As expected, in the present study there was a high comorbidity between CD/ODD+PT and ADHD. We did not include a separate ADHD comparison group in the current study because our previous studies did not demonstrate functional pathology in the amygdala or orbitofrontal cortex in the youths with ADHD only, though abnormalities were seen in the youths with comorbid CD/ODD+PT and ADHD (Marsh et al., 2008). Additionally, dysfunction in orbitofrontal cortex reward signaling has been found in youths with conduct disorder who do not present with ADHD but not in youths with ADHD (Rubia et al., 2009). Thus, we suggest the present abnormalities in functional connectivity are not due to ADHD but to neural pathophysiology related to CD/ODD+PT.

It is important to note that the claim that functional measures of connectivity are more sensitive than diffusion tensor analysis of structural connectivity in youth with CD/ODD+PT may rest on our choice of paradigm to assess functional connectivity. We selected the passive avoidance learning task as this form of instrumental learning is impaired in youths and adults high in psychopathic traits (Lykken, 1957, Newman and Kosson, 1986). Critically, animal work on a comparable paradigm has been shown to involve the integrated functioning of the amygdala and orbital frontal cortex (Schoenbaum and Roesch, 2005). Moreover, fMRI work with healthy adults has shown the involvement of these structures in its performance (Kosson et al., 2006, Finger et al., 2011). As such we “maximized” the possibility for obtaining group differences in functional connectivity. It is possible, though we anticipate otherwise, that group differences in amygdala-orbital frontal cortex functional connectivity may be less prominent, for example, if assessed during rest.

The present findings indicate that white matter tract integrity may be preserved in youths with CD/ODD+PT even while current and prior work demonstrates dysfunctional amygdala and orbitofrontal cortex responsiveness (Marsh et al., 2008, Jones et al., 2009, Finger et al., 2010) and decreased amygdala-orbitofrontal cortex and amygdala-rostral anterior cingulate cortex functional connectivity (Marsh et al., 2008). Given the recent finding of reduced fractional anisotropy in the uncinate fasiculus in adults with psychopathic traits (Craig et al., 2009), several possible suggestions can be made. First, white matter abnormalities may arise later in development as prefrontal white matter tracts are refined (i.e. late adolescence or early adulthood). Indeed, increased gray matter volumes have been recently reported in youths with psychopathic traits (De Brito et al., 2009) in contrast to the volume reductions consistently found in adults. From this perspective, observed perturbations in functional connectivity could stimulate structural remodeling, only detectable with DTI later in development. Second, white matter abnormalities may arise secondary to later-occurring complications of psychopathy, particularly substance abuse. Importantly, if indeed white matter abnormalities are not present in these youths, both hypotheses suggest that childhood may provide a critical window for intervention, before significant structural brain abnormalities solidify.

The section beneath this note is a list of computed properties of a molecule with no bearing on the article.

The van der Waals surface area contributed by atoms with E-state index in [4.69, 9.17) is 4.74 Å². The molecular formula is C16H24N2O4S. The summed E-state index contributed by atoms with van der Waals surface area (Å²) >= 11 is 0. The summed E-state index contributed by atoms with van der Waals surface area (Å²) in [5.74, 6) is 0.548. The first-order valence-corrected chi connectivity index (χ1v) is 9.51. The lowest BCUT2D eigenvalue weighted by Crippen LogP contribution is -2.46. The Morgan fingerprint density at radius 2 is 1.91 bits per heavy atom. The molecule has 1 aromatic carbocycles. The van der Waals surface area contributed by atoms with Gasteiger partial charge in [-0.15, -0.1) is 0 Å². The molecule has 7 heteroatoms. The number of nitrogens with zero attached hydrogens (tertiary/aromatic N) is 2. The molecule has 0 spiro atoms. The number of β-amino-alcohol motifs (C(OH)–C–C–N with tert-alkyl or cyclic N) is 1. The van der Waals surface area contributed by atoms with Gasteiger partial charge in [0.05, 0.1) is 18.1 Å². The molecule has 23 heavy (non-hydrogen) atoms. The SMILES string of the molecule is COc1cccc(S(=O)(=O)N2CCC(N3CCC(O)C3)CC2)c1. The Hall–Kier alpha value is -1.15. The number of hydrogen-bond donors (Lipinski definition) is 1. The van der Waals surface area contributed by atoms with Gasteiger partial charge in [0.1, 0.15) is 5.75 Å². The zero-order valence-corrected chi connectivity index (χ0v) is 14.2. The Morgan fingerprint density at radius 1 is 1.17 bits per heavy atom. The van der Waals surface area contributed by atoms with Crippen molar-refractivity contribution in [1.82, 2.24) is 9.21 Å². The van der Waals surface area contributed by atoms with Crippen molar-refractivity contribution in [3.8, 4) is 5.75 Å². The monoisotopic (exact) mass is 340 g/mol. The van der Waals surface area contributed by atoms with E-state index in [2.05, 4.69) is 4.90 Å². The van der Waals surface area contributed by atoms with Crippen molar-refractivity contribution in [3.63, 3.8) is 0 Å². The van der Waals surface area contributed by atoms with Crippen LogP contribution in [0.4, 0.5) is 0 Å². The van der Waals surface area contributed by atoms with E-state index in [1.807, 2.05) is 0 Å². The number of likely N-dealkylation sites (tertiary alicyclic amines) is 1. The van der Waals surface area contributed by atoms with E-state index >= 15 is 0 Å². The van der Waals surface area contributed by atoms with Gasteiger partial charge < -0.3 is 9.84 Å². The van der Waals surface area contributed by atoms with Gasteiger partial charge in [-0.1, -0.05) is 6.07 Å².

Supplementary Material

02

Supplemental Figure: Sample slices from 3 dimensional Wake Forest PickAtlas ROIs used to identify white matter tracts connecting limbic system: a) amygdala; b) orbitofrontal cortex and gyrus rectus, c) Brodmann areas 10 and 11 d) superior temporal gyrus; e) anterior cingulate cortex; f) temporal pole, g) posterior cingulate cortex.

Acknowledgments

This work was completed at the National Institute of Mental Health in Bethesda, Maryland

This research was funded through the intramural research program of the National Institute of Mental Health.

Footnotes